How does Recycling Work ?
There is an ever growing collective awareness, some would even say guilt, of the consequences of the damage that mankind is doing to mother Earth as a consequence of our mass consumer, throw away lifestyles. To assuage this guilt more and more people are getting into recycling. But what happens to it AFTER we place it in the recycling bins ? Where and how is it recycled ?
At it’s core, recycling is a pretty simple concept: take something that isn’t useful anymore and make it into something new instead of just throwing it away. It can be anything from recycling old paper into new paper to making an old hubcap into a decorative birdbath. However what can be and how it IS recycled isn’t simple. This is why at recycling collection points they ask you to sort your recylable materials int types. We look at each of the most common onesin turn below.
It’s rare for a recycled product to be exactly the same as the original material from which it was recycled. Recycled paper, for example, contains ink residue and has shorter fibers than virgin paper (paper made from wood pulp). Because of this, it may be less desirable for some purposes, such as paper used in a copy machine. When a recycled good is cheaper or weaker than the original product, it’s known as down-cycling (or downstream recycling).
Recycling (Sometimes) Uses Less Energy
There’s room for debate on this aspect of recycling, but many recycling processes require less energy than it would take to manufacture the same item brand-new. Manufacturing plastic is very inexpensive, and some plastic goods can be difficult to recycle efficiently. In those cases, the recycling process probably takes more energy. It can also be difficult to weigh all the energy costs along the entire chain of production. Recycling steel certainly uses less energy than the entire process of mining iron ore, refining it and forging new steel. Howvevr recycling isn’t just about energy but about re-using some of mother Earth’s precious, limited resources.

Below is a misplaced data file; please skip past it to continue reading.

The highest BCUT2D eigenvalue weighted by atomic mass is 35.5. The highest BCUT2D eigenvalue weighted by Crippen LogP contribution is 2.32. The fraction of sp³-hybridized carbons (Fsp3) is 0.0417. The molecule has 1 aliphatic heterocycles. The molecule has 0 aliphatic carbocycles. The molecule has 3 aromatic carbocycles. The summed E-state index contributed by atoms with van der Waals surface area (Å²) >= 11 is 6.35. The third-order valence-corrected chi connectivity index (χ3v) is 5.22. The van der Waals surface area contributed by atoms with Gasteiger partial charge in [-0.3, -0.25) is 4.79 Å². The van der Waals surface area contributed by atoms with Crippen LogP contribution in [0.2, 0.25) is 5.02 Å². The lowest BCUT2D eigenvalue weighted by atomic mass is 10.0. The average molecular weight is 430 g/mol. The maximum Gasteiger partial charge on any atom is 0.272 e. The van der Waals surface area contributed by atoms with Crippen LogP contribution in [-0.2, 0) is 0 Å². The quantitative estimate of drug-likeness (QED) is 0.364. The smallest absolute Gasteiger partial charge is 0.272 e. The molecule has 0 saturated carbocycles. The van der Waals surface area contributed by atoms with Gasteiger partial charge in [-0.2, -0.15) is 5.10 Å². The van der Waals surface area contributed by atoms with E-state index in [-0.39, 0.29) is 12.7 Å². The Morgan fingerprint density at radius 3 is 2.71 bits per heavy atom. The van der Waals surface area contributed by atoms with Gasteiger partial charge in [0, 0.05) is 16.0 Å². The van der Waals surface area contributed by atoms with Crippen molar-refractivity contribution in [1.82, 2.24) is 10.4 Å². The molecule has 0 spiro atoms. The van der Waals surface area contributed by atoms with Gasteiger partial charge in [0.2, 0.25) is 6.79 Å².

Recycling in Action
Collecting recyclable materials has at it’s heart one basic concept : the separation into various categories and types of materials like paper, plastics, glass (clear and coloured). The separation can happen at curbside collection or when you place them in communal bins. There may also be further refinement when each of the types of materials arrive at the processing centres.
The use of paper in industrialized nations continues to increase, in some cases accounting for almost 20% percent of all household rubbish. Although the trees used to make new paper are a renewable resourcer recycling paper results in a significant net savings in terms of water and energy used, as well as pollutants emitted into the environment.
From curbside and communal collection points, paper is sorted based on the type of paper, how heavy it is, what it’s used for, its color and whether it was previously recycled. Then a hot chemical and water bath reduces the paper to a soupy, fibrous substance. Magnets, gravity and filters then remove things like staples, glues and other unwanted chemicals from the pulp. The ink is removed by either a chemical wash, or by blowing the ink to the surface where it’s skimmed off. The pulp — which may be bleached — is then sprayed and rolled into flat sheets, which are pressed and dried. Sometimes new pulp is added to the recycled pulp to make the paper stronger. The giant sheets of paper, when dry, are then cut into the proper size for resale back to consumers.